The Central District Filtration Plant (now known as the Jardine Water Purification Plant) is the largest water management facility in the U.S. The plant was constructed on a man-made landmass that juts out into Lake Michigan from the Chicago shoreline. The site is separated into two portions, to the east the massive filtration plant (an underground reservoir, labs, pump-rooms and administration offices), which occupies the majority of the sixty-one-acre site and to the west, Milton Lee Olive Park, a ten-acre public park that serves as a gateway to the plant. Kiley collaborated with architect Stan Gladych of the firm C.F. Murphy to produce the plans for the site.
Kiley’s design for the filtration plant landscape is functional, yet retains his signature aesthetic. The plant entry is separate from that for the public park. A drive lined on one side by trees leads to the utilitarian landscape, separated from the park for security purposes (mass plantings of hawthorns provide a dense physical barrier between the plant and park). Once inside the gate, a narrow band of landscaping surrounds the massive structure. The simple design includes an entry court and outdoor picnic area, set under bosques of trees along the water on the property’s eastern edge. The site is it susceptible to a variety of environmental conditions, including high winds and extreme temperature fluctuation. Consequently, the plant materials are predominated by very hearty and tolerant including honey locusts (a Kiley favorite), hawthorn and barberry. These same plant materials are used in the park, where groves of honey locusts arch over a paved pedestrian path that runs along the western edge of the promontory.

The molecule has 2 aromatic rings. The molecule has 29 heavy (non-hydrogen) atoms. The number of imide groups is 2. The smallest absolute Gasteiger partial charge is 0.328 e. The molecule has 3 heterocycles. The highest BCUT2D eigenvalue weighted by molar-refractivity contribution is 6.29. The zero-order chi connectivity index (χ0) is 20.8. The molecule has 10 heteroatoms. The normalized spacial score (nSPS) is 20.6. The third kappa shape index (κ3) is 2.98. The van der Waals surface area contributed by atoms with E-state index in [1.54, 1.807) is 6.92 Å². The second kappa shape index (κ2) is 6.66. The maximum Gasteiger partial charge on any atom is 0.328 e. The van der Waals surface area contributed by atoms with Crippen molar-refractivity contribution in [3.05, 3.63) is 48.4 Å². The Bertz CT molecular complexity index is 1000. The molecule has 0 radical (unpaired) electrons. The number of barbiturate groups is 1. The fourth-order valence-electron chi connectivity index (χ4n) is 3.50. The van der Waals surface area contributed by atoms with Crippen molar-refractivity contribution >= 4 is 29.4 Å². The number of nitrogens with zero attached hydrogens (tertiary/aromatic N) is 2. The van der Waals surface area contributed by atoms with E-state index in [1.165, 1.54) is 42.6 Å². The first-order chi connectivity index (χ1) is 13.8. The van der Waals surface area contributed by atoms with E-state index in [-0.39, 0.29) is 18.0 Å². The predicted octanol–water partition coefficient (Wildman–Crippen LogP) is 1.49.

The main body of the park landscape consists of five stepped, aerating, circular fountains of varying circumference, connected by diagonal walks. According to John Beardsley, “The site’s character is beautifully and simply expressed in five pools of different sizes scattered irregularly in the park like an extinguished constellation – or like stones in a Japanese garden, as Kiley insisted … In Kiley’s mind, they also symbolized the five Great Lakes; we might also recognize in them an asymmetrical echo of Le Nôtre’s water parterres.”  Kiley himself says, “My first thought when I visited the site was of moon craters – huge, shallow pockmarks in the ground that would seem to fill up with water from below, as if the reservoir was seeping up to the surface.”  Swaths of manicured lawn gently undulate between the fountains, setting the pools at subtly different levels. The fountains at Milton Lee Olive Park are capable of spouting water one hundred-feet high – a phenomenon that, when the fountains are in full-use, can be viewed from the nearby high-rise buildings along Lake Shore Drive. The park also features a statue, Hymn to Water, by Milton Horn, and a monument to Milton Lee Olive, III (1946-1965), the first African American recipient of the Medal of Honor in the Vietnam War.